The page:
A new study found that a certain kind of nerve stimulation treatment currently used in patients with depression and epilepsy is also capable of restoring the Consciousness of a person who has been in a Vegetative State for over a decade.

The study, published in the journal Current Biology, showed that surgically inserting a stimulator in the vagus nerve can help patients who have been in a vegetative state for a long time regain consciousness. This clearly challenges the popular notion that consciousness disorders are already irreversible once they have continued for more than 12 months.

Stimulating the vagus nerve can bring back state of minimal consciousness

In order to determine if it’s possible to restore consciousness using vagal nerve stimulation (VNS), neurosurgeons implanted a nerve stimulator into the chest of a 35-year-old man who had been in a vegetative state for 15 years.

The researchers observed that the patient’s attention, movements, and brain activity significantly improved with just a month of VNS. Furthermore, the stimulation made it possible for the patient to react to simple orders and “threat,” which had been unlikely before the treatment. This means that the man has entered the state of minimal consciousness after being in a vegetative state for over three decades.

VNS resulted in significant improvements in brain’s functional connectivity and metabolic activity

Stimulation of the vagus nerve also resulted in an increase in metabolic activity in both cortical and subcortical regions of the brain. Recordings of brain activity showed a significant increase of the theta EEG signal in areas of the brain involved in awareness, movement, and sensation.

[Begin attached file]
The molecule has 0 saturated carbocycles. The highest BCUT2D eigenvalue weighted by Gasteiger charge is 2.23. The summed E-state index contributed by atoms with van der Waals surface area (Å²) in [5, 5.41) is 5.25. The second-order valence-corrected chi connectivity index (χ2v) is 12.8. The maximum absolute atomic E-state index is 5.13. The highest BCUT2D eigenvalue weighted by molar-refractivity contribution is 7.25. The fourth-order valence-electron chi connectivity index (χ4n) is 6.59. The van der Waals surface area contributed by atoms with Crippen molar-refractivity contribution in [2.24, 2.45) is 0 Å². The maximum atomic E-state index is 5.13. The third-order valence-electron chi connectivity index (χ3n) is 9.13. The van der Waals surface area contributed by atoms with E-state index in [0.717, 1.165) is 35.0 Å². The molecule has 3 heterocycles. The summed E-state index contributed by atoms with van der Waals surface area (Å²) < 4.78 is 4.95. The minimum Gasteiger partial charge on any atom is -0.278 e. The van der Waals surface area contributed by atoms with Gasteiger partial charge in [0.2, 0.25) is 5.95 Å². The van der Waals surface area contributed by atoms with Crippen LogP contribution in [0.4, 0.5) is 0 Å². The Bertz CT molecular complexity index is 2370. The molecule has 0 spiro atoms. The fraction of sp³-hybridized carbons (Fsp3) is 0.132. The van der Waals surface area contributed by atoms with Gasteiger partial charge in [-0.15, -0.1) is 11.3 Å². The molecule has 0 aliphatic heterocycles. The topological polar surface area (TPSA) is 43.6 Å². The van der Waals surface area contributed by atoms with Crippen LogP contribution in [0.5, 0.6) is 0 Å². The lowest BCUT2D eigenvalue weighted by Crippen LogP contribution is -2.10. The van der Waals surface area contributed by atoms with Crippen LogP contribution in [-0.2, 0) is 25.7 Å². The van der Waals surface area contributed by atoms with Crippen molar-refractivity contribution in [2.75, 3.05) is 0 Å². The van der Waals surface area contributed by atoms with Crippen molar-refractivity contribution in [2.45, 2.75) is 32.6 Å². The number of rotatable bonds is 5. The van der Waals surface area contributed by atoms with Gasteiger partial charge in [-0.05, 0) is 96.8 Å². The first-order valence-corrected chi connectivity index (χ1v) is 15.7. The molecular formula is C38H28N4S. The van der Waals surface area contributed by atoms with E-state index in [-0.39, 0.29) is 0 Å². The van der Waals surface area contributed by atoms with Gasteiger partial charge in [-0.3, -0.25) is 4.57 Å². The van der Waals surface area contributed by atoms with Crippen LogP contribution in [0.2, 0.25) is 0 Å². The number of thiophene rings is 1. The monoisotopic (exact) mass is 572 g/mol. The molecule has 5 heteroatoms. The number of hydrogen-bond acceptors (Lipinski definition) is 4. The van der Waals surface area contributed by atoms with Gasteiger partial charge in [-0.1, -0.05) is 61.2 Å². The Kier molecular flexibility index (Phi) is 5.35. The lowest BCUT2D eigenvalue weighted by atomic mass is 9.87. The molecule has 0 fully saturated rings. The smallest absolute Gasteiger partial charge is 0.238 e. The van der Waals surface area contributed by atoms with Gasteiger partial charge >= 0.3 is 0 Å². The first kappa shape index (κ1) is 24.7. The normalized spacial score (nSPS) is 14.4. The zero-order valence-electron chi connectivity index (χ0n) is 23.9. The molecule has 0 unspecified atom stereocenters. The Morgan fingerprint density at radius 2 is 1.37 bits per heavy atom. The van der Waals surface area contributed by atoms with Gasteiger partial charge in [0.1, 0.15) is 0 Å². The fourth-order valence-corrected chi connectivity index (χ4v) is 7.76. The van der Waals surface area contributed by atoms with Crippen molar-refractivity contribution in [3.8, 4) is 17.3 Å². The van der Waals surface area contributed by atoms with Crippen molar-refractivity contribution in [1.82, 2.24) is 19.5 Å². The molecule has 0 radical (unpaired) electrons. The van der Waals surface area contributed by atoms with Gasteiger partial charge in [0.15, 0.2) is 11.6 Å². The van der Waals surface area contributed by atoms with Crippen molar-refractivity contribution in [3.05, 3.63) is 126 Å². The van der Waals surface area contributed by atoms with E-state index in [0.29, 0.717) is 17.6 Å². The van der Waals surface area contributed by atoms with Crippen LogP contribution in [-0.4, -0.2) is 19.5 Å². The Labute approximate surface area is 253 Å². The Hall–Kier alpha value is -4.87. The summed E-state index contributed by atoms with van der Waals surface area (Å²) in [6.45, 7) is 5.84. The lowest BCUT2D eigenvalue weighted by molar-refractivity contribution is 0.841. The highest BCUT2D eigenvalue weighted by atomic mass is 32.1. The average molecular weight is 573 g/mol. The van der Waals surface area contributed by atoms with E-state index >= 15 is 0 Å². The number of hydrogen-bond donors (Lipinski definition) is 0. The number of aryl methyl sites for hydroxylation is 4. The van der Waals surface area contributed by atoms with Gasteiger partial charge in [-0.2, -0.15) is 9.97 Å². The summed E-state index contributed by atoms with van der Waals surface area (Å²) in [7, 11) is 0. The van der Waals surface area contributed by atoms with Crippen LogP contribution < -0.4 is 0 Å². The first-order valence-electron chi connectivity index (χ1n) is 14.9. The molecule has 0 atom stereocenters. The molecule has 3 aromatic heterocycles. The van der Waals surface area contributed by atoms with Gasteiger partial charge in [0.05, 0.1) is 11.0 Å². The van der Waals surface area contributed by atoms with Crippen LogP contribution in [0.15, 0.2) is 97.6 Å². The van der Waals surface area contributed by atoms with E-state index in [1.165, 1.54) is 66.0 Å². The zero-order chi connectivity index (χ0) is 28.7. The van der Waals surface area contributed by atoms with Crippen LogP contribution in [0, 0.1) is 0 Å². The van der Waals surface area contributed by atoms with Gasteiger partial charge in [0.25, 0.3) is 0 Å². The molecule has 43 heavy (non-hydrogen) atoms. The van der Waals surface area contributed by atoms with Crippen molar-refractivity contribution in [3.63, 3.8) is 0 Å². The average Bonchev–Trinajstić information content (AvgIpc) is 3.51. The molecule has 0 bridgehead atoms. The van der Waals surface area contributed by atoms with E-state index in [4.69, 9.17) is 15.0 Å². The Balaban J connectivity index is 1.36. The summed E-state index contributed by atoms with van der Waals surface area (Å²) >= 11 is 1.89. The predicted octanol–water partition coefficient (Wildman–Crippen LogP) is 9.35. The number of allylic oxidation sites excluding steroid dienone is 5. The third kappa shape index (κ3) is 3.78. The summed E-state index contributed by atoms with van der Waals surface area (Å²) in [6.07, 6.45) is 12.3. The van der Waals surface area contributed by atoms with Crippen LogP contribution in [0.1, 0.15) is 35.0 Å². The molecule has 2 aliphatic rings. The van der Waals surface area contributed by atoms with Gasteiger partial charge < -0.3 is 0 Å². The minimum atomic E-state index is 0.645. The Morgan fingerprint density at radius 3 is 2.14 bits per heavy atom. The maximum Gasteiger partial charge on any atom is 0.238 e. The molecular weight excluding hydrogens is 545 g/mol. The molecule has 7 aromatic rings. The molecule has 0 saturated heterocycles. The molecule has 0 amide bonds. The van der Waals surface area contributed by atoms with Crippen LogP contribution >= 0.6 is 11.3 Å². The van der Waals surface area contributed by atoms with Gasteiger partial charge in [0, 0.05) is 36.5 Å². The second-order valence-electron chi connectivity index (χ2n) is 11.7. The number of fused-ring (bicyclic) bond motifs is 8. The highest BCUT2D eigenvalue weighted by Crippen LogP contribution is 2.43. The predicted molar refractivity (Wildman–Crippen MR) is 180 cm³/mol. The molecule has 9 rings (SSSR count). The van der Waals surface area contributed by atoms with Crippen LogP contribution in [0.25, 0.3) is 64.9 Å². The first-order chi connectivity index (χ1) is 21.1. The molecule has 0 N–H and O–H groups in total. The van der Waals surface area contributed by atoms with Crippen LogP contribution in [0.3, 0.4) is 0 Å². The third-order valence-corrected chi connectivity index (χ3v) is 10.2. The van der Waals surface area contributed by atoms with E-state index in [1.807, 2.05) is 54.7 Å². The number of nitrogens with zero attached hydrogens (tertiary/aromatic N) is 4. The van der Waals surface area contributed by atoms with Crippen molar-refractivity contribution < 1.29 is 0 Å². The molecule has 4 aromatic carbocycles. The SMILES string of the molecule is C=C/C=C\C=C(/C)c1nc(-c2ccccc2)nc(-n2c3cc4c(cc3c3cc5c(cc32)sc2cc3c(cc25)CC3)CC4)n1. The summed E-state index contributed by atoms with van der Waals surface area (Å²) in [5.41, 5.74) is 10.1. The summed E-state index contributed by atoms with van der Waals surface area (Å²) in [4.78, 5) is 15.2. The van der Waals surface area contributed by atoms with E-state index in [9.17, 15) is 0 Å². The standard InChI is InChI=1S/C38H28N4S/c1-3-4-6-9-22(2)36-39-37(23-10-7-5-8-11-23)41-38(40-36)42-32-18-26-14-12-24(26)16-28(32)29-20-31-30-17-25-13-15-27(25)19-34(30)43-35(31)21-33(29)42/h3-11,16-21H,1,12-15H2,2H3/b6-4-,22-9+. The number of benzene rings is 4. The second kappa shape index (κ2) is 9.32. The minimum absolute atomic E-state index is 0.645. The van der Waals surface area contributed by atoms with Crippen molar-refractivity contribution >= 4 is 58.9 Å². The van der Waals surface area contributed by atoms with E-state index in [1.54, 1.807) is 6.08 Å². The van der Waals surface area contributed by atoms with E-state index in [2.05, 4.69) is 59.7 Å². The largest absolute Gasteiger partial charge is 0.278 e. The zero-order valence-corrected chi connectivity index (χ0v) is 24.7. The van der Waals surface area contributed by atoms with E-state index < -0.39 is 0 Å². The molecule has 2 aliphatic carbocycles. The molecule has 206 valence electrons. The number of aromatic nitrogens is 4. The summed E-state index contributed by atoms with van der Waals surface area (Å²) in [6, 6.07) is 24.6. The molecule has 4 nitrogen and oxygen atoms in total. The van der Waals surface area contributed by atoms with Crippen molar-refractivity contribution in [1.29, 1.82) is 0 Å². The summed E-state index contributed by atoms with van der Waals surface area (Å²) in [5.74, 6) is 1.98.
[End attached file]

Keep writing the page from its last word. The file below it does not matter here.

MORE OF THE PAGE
The theta EEG signal is important in identifying the state of consciousness of an individual.

The vagus nerve is considered to be the longest nerve in the human body. It plays a crucial role controlling various body parts, including the heart, lungs, and digestive tract. According to Mayo Clinic, VNS is done by surgically inserting a device under the skin on the chest.

The implanted device sends an electric impulse along the vagus nerve to the brain stems and are then relayed to certain areas of the brain.

At present, vagal nerve stimulation is commonly used to treat epilepsy that does not respond to other treatments. It can also be used to manage hard-to-treat depression that hasn’t responded to conventional therapies.

With the positive result of the study, the researchers plan to conduct a large collaborative study to confirm and extend the therapeutic potential of VNS in patients with no or minimal consciousness.

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